The journey of Coronado, 1540-1542, from the city of Mexico to the Grand Canon of the Colorado and the buffalo plains of Texas, Kansas and Nebraska, as told by himself and his followers Page: 73 of 288
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THE JOURNEY OF CORONADO
lation of about 200 men. These people
were robbers, feared by the whole country
round about. The village was very strong,
because it was up on a rock out of reach,
having steep sides in every direction, and so
high that it was a very good musket that
could throw a ball as high. There was only
one entrance by a stairway built by hand,
which began at the top of a slope which is
around the foot of the rock. There was a
broad stairway for about 200 steps, then a
stretch of about 100 narrower steps, and at
the top they had to go up about three times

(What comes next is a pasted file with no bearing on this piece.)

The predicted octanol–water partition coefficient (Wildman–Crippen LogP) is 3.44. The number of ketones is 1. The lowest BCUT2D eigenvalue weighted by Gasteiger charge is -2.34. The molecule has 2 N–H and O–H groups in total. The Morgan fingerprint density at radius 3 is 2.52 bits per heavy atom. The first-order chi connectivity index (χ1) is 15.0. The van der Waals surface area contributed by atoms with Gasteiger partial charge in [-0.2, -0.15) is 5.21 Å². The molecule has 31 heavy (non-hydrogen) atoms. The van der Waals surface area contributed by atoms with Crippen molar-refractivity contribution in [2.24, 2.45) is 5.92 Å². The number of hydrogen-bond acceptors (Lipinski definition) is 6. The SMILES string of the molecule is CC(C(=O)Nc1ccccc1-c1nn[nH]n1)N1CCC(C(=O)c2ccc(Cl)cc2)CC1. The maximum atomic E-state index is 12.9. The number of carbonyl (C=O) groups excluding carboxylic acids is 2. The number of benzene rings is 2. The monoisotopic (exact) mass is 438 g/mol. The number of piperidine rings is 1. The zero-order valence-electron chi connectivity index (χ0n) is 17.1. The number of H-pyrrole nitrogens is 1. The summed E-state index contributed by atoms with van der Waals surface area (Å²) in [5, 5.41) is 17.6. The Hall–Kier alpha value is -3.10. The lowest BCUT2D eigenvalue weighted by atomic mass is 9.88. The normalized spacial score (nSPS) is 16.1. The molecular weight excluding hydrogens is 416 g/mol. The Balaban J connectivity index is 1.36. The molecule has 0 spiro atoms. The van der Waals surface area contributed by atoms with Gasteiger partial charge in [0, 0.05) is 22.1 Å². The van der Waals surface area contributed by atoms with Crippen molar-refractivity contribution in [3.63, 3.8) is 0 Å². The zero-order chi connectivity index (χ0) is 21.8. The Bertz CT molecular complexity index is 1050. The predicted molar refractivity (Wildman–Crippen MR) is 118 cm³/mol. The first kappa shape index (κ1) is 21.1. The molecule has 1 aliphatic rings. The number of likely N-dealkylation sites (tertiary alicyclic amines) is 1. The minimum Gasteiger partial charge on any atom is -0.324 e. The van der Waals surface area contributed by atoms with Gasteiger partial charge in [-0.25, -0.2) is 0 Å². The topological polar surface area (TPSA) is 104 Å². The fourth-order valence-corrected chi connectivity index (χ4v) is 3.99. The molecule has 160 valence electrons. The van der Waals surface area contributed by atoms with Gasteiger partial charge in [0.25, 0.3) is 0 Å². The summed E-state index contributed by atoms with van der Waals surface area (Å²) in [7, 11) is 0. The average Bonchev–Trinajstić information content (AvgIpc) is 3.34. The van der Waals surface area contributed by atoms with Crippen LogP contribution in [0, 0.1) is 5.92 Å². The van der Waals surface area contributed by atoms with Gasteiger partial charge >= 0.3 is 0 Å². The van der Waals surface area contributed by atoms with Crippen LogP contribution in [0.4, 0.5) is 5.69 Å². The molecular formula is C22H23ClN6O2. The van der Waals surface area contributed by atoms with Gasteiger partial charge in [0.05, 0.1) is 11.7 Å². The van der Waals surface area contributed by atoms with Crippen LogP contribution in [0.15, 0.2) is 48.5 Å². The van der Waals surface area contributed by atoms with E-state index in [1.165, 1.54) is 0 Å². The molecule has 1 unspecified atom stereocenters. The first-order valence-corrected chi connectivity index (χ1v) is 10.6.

as high as a man by means of holes in the
rock, in ,which they put the points of their
feet, holding on at the same time by their
hands. There was a wall of large and small
stones at the top, which they could roll
down without showing themselves, so that
no army could possibly be strong enough to
capture the village. On the top they had
room to sow and store a large amount of
corn, and cisterns to collect snow and water.
These people came down to the plain ready
to fight, and would not listen to any argu-
ments. They drew lines on the ground and
determined to prevent our men from crossing
these, but when they saw that they would
have to fight they offered to make peace be-
Report, vol. i., p. 133. The Spaniards calJed it by
a name resembling that which they heard applied to
it in Zufi-Cibola. The true Zutli name of Acoma,
on the authority of Mr. F. W. Hodge, is HIkukia;
that of the Acoma people, Hakukwe.
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Winship, George Parker. The journey of Coronado, 1540-1542, from the city of Mexico to the Grand Canon of the Colorado and the buffalo plains of Texas, Kansas and Nebraska, as told by himself and his followers, book, 1922; New York. (texashistory.unt.edu/ark:/67531/metapth3161/m1/73/: accessed May 25, 2017), University of North Texas Libraries, The Portal to Texas History, texashistory.unt.edu; .